The Advertising Standards Council of India (ASCI) has adopted a Code for Self-Regulation in Advertising. It is a commitment to honest advertising and to fair competition in the market-place. It stands for the protection of the legitimate interests of consumers and all concerned with advertising – advertisers, media, advertising agencies and others who help in the creation or placement of advertisements.
This is something the SMS industry in India has failed to do and has done too little too late. I recently changed my mobile operator and my number. Even before I could share my new number with my friends and family I was inundated with spam SMSes. The Do-not-Disturb registry kicked in only after 7 days and till then I continued to receive Spam. How is that remotely sensible?
Is it any wonder that SMS as a channel in all probability will show signs of slowdown?
I am a digital marketer and know the power of email marketing. However I know how bad everyone thinks email marketing is. I work with the team at www.juvlon.com and we have been making several attempts to bring the big email marketers together for a common cause – to self regulate and wage war on SPAM.
India has no SPAM laws. A report published recently cited India amongst the top destinations in the world where SPAM originates. (Read AFP: Spammers propel India to junk-mail top spot ). The situation may get worse before it improves. There are “email lists” up for sale everywhere, the same list are sold by agencies to multiple clients. I have heard stories of harassed customers receiving many emails on the same day from different companies. His name was perhaps on such list which was sold over and over to many companies.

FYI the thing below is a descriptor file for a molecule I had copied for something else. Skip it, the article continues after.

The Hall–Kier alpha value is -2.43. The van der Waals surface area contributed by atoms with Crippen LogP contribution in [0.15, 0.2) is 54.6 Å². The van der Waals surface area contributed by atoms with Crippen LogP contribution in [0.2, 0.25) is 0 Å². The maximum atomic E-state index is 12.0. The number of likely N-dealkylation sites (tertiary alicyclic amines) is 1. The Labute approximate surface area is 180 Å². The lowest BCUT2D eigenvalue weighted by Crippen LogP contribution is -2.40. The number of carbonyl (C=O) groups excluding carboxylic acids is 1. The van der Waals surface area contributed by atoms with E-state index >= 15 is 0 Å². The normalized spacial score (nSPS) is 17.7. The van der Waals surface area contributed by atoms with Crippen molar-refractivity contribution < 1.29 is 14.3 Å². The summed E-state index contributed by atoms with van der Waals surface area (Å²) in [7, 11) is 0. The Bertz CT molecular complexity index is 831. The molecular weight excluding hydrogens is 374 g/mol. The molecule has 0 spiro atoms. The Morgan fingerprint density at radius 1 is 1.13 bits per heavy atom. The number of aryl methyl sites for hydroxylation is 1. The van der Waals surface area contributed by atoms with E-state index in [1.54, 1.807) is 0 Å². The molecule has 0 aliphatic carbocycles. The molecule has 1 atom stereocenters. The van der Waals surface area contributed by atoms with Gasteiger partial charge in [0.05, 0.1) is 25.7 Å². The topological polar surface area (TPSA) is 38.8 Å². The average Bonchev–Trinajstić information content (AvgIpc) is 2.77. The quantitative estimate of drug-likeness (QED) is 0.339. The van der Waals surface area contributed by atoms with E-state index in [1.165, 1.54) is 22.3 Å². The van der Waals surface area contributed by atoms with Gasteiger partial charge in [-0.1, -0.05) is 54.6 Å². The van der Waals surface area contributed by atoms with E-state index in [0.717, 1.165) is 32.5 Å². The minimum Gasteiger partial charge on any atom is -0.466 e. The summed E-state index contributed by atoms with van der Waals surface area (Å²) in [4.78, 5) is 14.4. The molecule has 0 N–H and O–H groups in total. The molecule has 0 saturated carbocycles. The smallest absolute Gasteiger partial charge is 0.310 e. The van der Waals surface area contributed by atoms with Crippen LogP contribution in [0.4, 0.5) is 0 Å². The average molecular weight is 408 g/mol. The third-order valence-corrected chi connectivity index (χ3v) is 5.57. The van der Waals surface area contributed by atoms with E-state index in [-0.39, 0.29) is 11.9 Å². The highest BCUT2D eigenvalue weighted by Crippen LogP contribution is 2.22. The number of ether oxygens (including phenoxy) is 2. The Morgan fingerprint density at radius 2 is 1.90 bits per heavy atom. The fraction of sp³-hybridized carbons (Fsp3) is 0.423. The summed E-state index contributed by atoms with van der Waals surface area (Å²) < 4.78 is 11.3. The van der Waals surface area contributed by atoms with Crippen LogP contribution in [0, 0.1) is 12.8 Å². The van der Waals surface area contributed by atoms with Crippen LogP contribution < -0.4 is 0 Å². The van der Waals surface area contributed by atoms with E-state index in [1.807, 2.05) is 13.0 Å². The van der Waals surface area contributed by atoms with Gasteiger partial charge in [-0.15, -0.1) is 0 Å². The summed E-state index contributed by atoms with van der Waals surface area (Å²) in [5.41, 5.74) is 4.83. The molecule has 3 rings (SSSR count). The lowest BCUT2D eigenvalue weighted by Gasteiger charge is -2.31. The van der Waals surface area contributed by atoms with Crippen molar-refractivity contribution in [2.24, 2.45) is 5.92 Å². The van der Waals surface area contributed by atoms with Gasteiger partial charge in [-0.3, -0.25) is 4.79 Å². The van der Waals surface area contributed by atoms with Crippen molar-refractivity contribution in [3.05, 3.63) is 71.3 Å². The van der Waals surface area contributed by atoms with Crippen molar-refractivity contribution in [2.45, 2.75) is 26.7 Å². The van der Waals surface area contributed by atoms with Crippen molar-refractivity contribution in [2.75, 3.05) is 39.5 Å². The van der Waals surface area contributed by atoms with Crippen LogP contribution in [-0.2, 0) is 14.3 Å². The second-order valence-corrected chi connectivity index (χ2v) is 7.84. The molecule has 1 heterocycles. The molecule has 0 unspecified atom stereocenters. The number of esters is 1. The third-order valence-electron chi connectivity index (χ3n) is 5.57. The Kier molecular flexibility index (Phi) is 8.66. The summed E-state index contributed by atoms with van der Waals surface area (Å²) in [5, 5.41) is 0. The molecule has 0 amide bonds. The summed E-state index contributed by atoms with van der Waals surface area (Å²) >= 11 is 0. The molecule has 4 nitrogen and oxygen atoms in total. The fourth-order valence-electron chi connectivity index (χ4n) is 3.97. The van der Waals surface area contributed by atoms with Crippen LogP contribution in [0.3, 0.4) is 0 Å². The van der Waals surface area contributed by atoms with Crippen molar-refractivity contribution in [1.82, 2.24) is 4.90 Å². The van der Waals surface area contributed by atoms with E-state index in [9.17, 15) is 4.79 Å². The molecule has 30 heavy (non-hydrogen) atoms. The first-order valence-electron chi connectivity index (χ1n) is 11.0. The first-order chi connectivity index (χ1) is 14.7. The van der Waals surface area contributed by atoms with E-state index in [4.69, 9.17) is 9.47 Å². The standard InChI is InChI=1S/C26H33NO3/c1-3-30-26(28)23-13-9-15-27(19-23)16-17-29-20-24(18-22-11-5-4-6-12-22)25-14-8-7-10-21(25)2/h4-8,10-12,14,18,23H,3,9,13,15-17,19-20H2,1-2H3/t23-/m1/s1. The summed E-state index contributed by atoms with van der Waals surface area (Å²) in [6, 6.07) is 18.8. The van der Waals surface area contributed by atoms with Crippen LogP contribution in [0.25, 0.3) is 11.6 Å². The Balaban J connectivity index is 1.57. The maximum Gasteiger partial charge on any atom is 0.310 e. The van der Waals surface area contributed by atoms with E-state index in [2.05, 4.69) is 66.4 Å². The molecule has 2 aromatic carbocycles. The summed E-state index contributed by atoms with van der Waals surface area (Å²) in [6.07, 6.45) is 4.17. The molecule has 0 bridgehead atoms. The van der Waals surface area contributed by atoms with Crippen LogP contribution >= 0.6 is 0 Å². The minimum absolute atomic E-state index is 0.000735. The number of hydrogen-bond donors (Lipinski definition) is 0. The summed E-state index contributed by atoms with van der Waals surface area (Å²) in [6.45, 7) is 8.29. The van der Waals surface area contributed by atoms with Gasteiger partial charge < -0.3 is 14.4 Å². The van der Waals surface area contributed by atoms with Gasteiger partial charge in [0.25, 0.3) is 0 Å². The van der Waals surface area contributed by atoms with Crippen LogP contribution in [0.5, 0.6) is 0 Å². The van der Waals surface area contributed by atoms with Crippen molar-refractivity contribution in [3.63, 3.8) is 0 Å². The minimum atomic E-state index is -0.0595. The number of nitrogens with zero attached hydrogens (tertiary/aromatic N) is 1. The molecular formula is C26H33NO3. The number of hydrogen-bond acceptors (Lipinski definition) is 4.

Email is not invasive. At least not as much as SMS is. Plus Email providers sort out the junk email cleverly so the average reader does not feel the impact of the problem. When someone like Kapil Sibal becomes a victim of some clever phishing scam or becomes fed up with incessant emails, Marketers might suddenly find themselves scrambling for cover. This has severe implications for legitimate email marketing service providers and Email Marketers. It won’t be long before a DND like situation emerges in the Email Industry and the government turns around and puts demands that may not be well thought out on marketers as well as service providers.